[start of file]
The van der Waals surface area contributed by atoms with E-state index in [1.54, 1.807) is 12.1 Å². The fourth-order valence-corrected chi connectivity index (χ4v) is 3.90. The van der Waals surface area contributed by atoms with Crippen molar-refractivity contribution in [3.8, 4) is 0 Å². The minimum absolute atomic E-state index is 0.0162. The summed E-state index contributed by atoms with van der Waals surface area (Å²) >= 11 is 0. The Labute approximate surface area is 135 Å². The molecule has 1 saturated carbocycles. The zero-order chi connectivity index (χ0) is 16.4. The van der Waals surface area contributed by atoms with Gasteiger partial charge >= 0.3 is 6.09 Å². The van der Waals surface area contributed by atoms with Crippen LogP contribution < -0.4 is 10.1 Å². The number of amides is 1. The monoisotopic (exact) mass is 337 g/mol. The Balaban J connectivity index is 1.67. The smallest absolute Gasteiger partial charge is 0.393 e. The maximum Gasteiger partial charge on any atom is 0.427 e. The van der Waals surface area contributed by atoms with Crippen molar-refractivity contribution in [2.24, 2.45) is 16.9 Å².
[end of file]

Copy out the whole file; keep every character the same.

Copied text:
The van der Waals surface area contributed by atoms with E-state index in [1.54, 1.807) is 12.1 Å². The fourth-order valence-corrected chi connectivity index (χ4v) is 3.90. The van der Waals surface area contributed by atoms with Crippen molar-refractivity contribution in [3.8, 4) is 0 Å². The minimum absolute atomic E-state index is 0.0162. The summed E-state index contributed by atoms with van der Waals surface area (Å²) >= 11 is 0. The Labute approximate surface area is 135 Å². The molecule has 1 saturated carbocycles. The zero-order chi connectivity index (χ0) is 16.4. The van der Waals surface area contributed by atoms with Gasteiger partial charge >= 0.3 is 6.09 Å². The van der Waals surface area contributed by atoms with Crippen LogP contribution < -0.4 is 10.1 Å². The number of amides is 1. The monoisotopic (exact) mass is 337 g/mol. The Balaban J connectivity index is 1.67. The smallest absolute Gasteiger partial charge is 0.393 e. The maximum Gasteiger partial charge on any atom is 0.427 e. The van der Waals surface area contributed by atoms with Crippen molar-refractivity contribution in [2.24, 2.45) is 16.9 Å².